16. I'd say, based on that right there, that you should do exactly that!

    It seems that, if I may say, you've got wrapped up in hitting goals that aren't fulfilling the creative part of your soul and, IF that is true, you should trust that instinct. I could not, for the life of me, write a story I wasn't invested in just as I could not read one. All the advice in the world is not going to help if you aren't inspired to write and if the story isn't grabbing YOU it won't grab anyone else. I can't think of a published writer I've read interview with who doesn't have a novel or novels in the drawer that, as they all seem to say, "will never see the light of day".

    Its ok to move on. It's NOT wasted time nor is it a sign you did anything wrong. Maybe the thing you will be doing right is recognizing it's not worth investing anymore time in, like a bad relationship or unfulfilling job, but with the story, that may just be for now and in the future you may come to feel differently.

    I'd say set that one aside and start something that excites you.

    Thinking in terms of progress - when there's only one definition or measuring stick of progress, it's not helpful. The other day, instead of writing for two hours, I spent half that time working out the reasoning for one of my secondary characters to be where he was, something that invested him in the action taking place to make him less of a sidekick in the scene. This had not been important before because of the scenes placement but now it is right up front at the beginning. When I followed that thread and figured that out, it helped other pieces fall into place immediately. So I may have only made a quarter of my usual word count goal that day but at the end of it? TOTAL success.

    And this:
    OK, I could have just gone with this quote of yours and said, "My friend, the answer is RIGHT THERE!" If the current WIP is not bringing you joy, set it aside (for now or forever isn't something you need to decide this moment) and start something new that makes your soul come to life.

    While there is merit in seeing something through IF you have a habit of walking away when things get hard but there are also stories that aren't quite ready to be told, or don't warrant the time you're investing and some need more time in the creative forge to come back to a glow.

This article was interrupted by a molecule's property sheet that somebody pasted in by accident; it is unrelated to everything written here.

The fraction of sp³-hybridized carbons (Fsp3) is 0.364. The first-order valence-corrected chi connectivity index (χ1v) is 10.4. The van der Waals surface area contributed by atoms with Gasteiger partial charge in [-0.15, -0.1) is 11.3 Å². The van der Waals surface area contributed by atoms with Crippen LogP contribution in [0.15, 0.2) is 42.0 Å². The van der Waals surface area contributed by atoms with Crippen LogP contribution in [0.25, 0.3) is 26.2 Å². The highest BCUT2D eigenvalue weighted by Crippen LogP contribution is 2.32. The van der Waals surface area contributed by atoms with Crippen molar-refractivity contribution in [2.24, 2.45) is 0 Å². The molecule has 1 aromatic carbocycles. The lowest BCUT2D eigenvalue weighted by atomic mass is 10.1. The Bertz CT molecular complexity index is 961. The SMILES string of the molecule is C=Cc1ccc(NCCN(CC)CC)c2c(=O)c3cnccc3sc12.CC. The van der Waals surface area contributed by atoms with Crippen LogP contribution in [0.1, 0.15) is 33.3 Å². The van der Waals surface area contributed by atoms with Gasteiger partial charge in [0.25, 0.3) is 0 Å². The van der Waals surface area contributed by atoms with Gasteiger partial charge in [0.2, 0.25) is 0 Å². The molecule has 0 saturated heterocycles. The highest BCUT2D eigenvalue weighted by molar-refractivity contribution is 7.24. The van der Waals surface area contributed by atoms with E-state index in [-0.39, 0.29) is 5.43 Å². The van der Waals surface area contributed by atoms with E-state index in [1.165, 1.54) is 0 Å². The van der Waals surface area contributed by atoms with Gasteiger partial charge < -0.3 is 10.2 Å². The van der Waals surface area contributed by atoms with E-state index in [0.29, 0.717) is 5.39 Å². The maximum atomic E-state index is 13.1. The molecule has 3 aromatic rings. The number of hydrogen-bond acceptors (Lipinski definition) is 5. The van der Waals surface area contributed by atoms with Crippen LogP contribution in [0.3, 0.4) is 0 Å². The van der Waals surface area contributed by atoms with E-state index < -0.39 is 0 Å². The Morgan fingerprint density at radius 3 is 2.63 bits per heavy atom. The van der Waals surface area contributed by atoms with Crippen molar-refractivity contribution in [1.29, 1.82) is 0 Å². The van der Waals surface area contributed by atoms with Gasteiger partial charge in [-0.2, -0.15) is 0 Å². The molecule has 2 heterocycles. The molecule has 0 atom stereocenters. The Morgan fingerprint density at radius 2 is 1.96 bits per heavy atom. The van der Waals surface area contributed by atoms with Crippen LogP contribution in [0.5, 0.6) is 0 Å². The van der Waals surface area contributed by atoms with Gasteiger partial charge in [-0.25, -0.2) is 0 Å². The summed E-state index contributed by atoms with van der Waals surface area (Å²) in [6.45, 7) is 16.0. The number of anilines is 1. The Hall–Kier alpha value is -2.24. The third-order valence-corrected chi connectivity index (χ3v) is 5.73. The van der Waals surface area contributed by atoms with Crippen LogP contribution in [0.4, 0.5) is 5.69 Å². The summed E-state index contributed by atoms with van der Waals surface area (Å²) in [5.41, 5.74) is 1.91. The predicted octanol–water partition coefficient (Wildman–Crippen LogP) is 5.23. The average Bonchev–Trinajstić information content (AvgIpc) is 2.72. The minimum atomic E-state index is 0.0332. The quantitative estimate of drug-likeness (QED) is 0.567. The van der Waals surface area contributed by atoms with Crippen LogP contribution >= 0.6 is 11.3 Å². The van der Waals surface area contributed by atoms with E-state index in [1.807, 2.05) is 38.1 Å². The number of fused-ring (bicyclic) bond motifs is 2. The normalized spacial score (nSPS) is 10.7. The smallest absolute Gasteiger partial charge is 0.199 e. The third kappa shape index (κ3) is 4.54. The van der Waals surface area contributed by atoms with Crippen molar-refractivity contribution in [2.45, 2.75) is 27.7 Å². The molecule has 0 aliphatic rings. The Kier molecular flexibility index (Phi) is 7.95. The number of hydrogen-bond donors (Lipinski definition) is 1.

Most of all, don't torment yourself!!! You have not failed, not lost the way, not fallen down an unscalable ravine. It's just been a detour. Close your eyes and make the next turn based on instinct , desire and heart. Then follow it wherever it leads you.
     
  17. WooHooMan

    WooHooMan Auror

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    You’re supposed to feel joy when writing?
    It’s always an agonizing emotional rollercoaster for me. I just stick with it because I enjoy reading the end result since I write the kind of stuff I like reading. Even if it sucks.

    Maybe the medium is what’s boring you. Maybe you should try writing a film script or episodic shorts - mix things up. Get out of your comfort zone.
     
  18. Chessie2

    Chessie2 Staff Article Team

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    Sucks when this happens. You'll come out of it though and create again. Just look at your track record. You've managed to finish books. Don't worry so much and enjoy your summer.
     
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  19. Chessie2

    Chessie2 Staff Article Team

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    Yes.

    I have had a solid writing habit for seven years. I don't write much during the summer. I wrote two novellas in one summer and that was two years ago. This is the time that I take to recharge and enjoy spending time with my family.

    The rest of the year, I write enough to satisfy the hours for a part time job. But I need the 2-3 months off in the summer. I can't function without it.

    Maybe something similar to this is happening to you (a pattern you're not yet aware of). As a human, you are constantly evolving. Your creative mind is expanding and figuring out more efficient ways to work. There is a pattern natural to you that you are probably still understanding.

    (sorry about the DP)
     
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  20. Darkfantasy

    Darkfantasy Sage

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    If you're getting no pleasure and enjoyment from it then why do it?

    Allow yourself to quit. Take a break. You'll either take it up again later or you'll find a new hobby that you enjoy. I think all writers have to force themselves sometimes but it shouldn't be a daily/monthly slog to write anything. Maybe you've just moved on from this hobby or maybe you're just burnt out and need a break, maybe you haven't found an idea that you are really passionate about you just need to get it down. Like I said, maybe just stop. You may come back to writing but if you don't that's ok, life is too short to be forcing yourself to do something you're not enjoying. You're scared of getting burnt out but it sound to me as if you all ready are.

    You're not alone with this feeling. I always take a break for a few months and come back feeling 100% better, but before you take a break ensure you write everything down so you don't forget it.